Solar panel efficiency is a percentage of the solar energy that is converted into electrical power by a module. In other words, it is the rate at which a panel can utilize the amount of energy that it receives from the sun by transforming it into voltage.
The efficiency of say 9% would mean that a module sources 90 watts for every 1000 watts that go through its photovoltaic cells from sunlight. In the market today, solar units are available with energy conversion rates of between 6% and 20% or a little more.
Incidentally, the choice between the highest or the lowest energy conversion ratio is not that simple. The cost of those modules that are more productive is always higher than those with lower conversion rates. The cheap inefficient ones however may have the benefit of having a lower cost per watt as compared to the more efficient ones.
Manufacturing costs are to blame for this situation for it is really expensive to make quality solar cells. Over the years, one of the most productive materials has been crystalline silicone. However, due to the cost of manufacture some electronic companies result to slicing the silicon rods to make a thin film which is a cheaper method but it compromises the energy conversion ratio of the module.
Such a sheet of thinly assembled cells can be widened to expose a larger surface area to the sun and harness more energy and counter the energy efficiency problem. However, this has a disadvantage because space is a limited resource. Where every inch counts on the roof one may opt to buy the more compact alternatives regardless of the cost especially if one really needs the power.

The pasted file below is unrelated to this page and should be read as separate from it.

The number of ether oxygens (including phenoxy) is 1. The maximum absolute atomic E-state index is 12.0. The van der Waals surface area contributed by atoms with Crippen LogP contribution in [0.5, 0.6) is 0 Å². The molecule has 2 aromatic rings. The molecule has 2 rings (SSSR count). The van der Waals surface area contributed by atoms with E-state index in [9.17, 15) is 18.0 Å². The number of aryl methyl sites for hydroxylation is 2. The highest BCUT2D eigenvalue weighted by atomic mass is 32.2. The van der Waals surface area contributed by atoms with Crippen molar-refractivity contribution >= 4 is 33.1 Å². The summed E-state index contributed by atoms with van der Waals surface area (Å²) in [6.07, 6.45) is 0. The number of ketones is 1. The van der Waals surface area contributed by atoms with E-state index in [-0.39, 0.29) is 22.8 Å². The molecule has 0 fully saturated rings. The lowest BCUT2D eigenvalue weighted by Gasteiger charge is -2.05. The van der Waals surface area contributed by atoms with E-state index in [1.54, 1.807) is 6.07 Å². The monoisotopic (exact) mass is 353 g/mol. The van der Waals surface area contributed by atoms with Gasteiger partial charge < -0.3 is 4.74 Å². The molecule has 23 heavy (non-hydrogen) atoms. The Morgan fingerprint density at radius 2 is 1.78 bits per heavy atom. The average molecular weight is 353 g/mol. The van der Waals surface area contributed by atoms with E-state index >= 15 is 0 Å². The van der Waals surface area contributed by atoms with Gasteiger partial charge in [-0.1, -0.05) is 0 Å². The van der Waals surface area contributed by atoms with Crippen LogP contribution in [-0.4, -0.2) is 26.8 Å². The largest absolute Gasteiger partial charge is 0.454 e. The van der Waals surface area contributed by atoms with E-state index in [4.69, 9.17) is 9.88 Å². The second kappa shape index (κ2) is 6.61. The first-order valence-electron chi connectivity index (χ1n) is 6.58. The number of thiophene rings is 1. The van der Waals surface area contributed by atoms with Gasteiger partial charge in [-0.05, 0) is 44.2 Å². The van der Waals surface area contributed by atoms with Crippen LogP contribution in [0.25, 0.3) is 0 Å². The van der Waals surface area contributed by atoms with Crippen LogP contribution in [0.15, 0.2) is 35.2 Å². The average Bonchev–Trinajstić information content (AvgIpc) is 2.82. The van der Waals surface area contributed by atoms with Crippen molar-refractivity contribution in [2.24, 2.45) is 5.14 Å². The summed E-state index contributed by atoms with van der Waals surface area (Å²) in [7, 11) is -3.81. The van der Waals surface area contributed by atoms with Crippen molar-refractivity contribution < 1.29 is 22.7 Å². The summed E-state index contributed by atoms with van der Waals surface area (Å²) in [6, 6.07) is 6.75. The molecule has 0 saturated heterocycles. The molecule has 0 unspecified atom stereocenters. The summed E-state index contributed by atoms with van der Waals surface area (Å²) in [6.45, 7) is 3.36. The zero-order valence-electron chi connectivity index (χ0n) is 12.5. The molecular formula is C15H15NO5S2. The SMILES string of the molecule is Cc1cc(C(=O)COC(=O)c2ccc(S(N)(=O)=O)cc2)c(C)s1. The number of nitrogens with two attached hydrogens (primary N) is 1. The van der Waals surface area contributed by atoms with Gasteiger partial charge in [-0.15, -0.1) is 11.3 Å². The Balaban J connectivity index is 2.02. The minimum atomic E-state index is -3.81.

Sometimes the problem is not that clear cut for more factors may be at play when choosing which way to go. An area where there is an abundance of sunlight solar energy is more productive even with modules that have lower energy conversion rates. Where other sources of energy are available it is good to compare the cost per watt and establish how many years it will take to recover the cost of installation.
If an area is not anywhere near the power lines, someone may decide to bite the bullet and buy the expensive modules so as to maximize the output. From an economic point of view this may even be worthwhile even after considering the cost per watt because the modules often last for periods ranging from 20 to 30 years during which return on investment will already have occurred.
For the time being however the problem still persists of how to make cheap semiconductors that can be applied in solar technology with efficiencies of around 80%. Experiments are being conducted using nanotechnology which many believe will provide those answers. Other problem areas such as current conversion and transfer are also being handled using nanotechnology. Micro-inverters have been developed for example that convert DC to AC right at the panel.
Much is being done but a lot is needed from science to provide a way that will transform solar energy to a power source that can compete adequately with options such as nuclear. Innovations are coming up and scientists claim that it is possible to obtain cost parity in the near future. [youtube:MQCTwqzx9Wo?fs=1;Solar Products [link:online];http://www.youtube.com/watch?v=MQCTwqzx9Wo?fs=1&feature=related]
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